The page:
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How to edit a Joomla template with Firefox

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When I first discovered Joomla! when it was still Mambo, my first question was: “How the heck am I going to edit the template?”

I think this is pretty much the first question any traditional web designer has when they first try to work with a CMS. It’s natural. We are used to a Top down style of designing the page and then inserting the content, Joomla is the opposite. The content is there, but the design, even the excellently designed Ruck Solarflare, is the first thing we must change if we want to make an original website.

I came up with two distinctive systems for dealing with Joomla templates, one uses the excellent Firefox Web Developer plug in and the other is a more traditional approach using Macromedia Dreamweaver as a css editor. Both assume that the web designer reading this article is interested in having some sort of visual feedback when editing CSS files.

This article is about using Firefox and how it can be edit many aspects of a Joomla template. Using the Firefox Web Developer extension is, to me, a bit more laborious and confusing than using Dreamweaver, but it is more immediate and less convoluted at times. Let’s get going.

First you’ll need to install Firefox if you don’t have it. At the time of this writing version 2 has just been released. There is a “Developer Version” of Firefox available here. Next, if your Firefox version doesn’t come with the developer plug-in you should download it ;here.

A Joomla template is usually made up, at the very least, of a Folder containing an index.php file, a css file inside the css folder called template_css.css, a XML file and an images folder. If the template has any js files or any additional css file they will be respectively in the script and the css folders.

As much as possible, Joomla templates try to separate the content from the presentation and use DIVs and CSS files. Since Joomla pages are created dynamically and they don’t “exist” as separate HTML pages using css for style is a necessity, not a choice. Nevertheless, many Joomla templates use a fair amount of tables in the layout and Joomla itself uses quite a bit in the generation of the page elements.

Most of the changes in a Joomla template can be done using the css file. Because of the way that Joomla works, the index.php file, in its raw format before is processed by Joomla may look quite messy and often template designers use a fair amount of conditional PHP code to allow Joomla to place page elements in a certain position. This is not a difficult proposition as the following example illustrates.

<?php if ( mosCountModules (‘banner’) ) { ?> <div class=”classname”> Content or PHP module call</div> <?php } ?> <div class=”classname2″> Content2 </div> What this says in essence is: IF (the module is present in this position) THEN (display this here) ELSE (Display this content)

A good Joomla template, such as the ones offered by, will have many conditional statements as well as several Javascript elements to facilitate the use of CSS menus and other features. They will also use CSS to style most of the containing <div> and other XHTML elements making the developer’s plug in in Firefox an ideal tool for CSS styling.
Once the plug in is active, load the home page of your site (or any other page you want to work on and got to Tools > Web Developer > CSS > Edit CSS (Ctrl-Shift-E) and the CSS file(s) for the web page will display in the left column.A Joomla template can have multiple CSS files attached to it, but the main file is template_css.css. In the edit CSS column of display div orderFirefox each CSS file has it’s own tab allowing you to edit any file you wish.Any changes to the CSS file are immediately reflected in the actual window, making the process very fluid and natural. An intimate knowledge of CSS syntax is necessary, since there aren’t yet any advanced tools such as the ones offered by Macromedia Dreamweaver or other CSS editing tools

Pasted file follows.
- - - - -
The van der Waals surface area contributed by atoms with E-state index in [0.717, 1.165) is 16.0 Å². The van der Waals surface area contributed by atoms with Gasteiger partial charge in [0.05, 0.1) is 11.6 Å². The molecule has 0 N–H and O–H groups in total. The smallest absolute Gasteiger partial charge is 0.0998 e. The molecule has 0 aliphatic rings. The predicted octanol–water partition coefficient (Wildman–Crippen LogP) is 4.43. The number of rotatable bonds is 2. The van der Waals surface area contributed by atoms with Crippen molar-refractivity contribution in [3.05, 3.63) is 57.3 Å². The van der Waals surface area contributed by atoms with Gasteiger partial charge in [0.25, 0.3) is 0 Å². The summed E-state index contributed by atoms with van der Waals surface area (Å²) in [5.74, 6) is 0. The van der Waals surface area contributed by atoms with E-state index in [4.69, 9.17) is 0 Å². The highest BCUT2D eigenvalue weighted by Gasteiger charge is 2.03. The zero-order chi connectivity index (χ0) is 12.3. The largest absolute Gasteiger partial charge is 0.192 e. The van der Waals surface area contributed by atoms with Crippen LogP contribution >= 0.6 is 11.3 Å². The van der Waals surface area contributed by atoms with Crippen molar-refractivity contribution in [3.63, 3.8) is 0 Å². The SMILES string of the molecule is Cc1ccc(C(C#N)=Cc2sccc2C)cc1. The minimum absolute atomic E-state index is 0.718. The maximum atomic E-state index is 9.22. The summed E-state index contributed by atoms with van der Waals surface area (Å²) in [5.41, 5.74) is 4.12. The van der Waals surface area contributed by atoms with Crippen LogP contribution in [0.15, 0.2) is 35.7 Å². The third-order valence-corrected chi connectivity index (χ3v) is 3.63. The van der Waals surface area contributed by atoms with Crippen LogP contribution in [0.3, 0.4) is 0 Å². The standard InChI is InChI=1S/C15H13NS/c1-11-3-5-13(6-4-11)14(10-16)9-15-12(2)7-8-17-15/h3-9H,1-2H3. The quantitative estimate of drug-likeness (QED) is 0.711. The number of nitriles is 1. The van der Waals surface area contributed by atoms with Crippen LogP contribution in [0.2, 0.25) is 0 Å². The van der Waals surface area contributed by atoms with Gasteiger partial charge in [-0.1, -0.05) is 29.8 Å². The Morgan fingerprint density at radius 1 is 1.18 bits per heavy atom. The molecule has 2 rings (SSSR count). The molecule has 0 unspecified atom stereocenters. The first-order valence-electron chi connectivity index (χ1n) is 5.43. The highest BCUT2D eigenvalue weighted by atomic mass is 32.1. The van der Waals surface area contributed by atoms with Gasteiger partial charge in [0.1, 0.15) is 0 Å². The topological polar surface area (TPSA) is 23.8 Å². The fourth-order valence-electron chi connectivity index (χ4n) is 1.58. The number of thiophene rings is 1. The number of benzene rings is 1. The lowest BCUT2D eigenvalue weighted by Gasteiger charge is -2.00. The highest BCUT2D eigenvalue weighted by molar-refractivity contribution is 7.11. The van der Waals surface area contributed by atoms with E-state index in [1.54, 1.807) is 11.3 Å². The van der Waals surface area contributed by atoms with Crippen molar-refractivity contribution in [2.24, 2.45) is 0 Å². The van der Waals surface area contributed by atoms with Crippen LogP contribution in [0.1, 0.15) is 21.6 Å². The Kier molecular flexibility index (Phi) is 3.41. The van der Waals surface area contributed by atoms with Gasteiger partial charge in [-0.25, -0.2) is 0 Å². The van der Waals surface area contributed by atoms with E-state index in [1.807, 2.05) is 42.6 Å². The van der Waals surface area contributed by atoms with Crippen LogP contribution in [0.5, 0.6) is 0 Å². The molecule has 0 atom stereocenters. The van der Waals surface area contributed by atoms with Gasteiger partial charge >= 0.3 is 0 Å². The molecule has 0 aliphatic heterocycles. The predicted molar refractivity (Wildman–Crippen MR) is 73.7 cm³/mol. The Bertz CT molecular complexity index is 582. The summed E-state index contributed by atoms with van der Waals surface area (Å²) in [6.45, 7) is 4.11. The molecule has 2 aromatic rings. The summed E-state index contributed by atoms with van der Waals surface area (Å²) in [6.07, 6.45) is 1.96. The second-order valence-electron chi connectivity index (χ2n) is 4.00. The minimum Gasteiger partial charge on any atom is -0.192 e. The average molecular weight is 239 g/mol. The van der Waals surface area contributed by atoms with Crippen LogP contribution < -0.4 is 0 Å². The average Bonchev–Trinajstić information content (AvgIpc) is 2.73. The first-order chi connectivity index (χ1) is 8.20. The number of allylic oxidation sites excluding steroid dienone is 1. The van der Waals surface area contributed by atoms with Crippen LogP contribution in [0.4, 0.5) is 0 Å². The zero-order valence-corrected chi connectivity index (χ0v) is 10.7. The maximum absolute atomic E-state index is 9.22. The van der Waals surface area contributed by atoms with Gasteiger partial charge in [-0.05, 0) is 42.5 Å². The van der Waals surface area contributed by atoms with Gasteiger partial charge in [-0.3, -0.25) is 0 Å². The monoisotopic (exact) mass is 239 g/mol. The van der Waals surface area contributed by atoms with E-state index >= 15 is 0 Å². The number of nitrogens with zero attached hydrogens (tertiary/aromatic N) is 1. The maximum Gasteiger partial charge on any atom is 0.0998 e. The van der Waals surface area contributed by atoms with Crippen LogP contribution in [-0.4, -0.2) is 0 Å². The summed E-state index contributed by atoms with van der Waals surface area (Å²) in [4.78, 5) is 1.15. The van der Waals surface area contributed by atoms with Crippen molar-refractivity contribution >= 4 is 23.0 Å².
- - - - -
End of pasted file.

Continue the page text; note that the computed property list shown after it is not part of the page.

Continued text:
displayblocksize. Every change has to be made by hand, including Hex color values. One other drawback, one that hopefully will change in the future, is the lack of any color coding of the syntax.Any change made in the CSS file is limited to the local copy of the page, and until the CSS file is saved, going to a new page in the site may clear any change made so far. It is easy to click on a link by mistake and lose an entire session. The CSS file should be saved often as a precaution.While this is a very nice way to edit the CSS file of your Joomla site, it has its drawbacks: It is hard to find the tag both on the page and in the CSS file. For this, the developer plug-in can come to the rescue once again. There are several tools that help greatly in identifying the various HTML elements in the page. Under the Information menu (Tools > Web Developer > Information) there are a number of useful tools such as: displayblocksize

  • Display Block Size
  • Display Element Information
  • Display ID and Class details
  • and more.

These are invaluable in identifying the block elements. Finding them in the CSS file is another story and again this is the weaker point of this system.Ultimately, we will want to save these changes to our Joomla Website, we can do that easily by simply uploading the CSS file on the server. The changes should reflect nicely and the file can be edited again and again.inspect elementFirefox has a number of plug-ins, beside the Web Developer toolbar that are useful for working with Joomla. There is a competent FTP plug-in, a DOM Inspector, a variety of CSS editors and other plug-ins that perform similar functions to the Web Developer Plug-in but with subtle differences that in same cases may be useful. One Plug-in I find very useful in conjunction with the WDT is Firebug. It is 2.0 compliant and it shows a hierarchical view of the page structure with collapsible elements in a pane below the main window.I hope you found this article useful and that you’ll let me know how I can improve it.Happy coding.The conticreative blog is also available at Conticreative is a Web Agency specializing in Joomla, Zen Cart and OScommerce integration. We also provide professional product photography, SEO services,Managed hosting and training. This article available here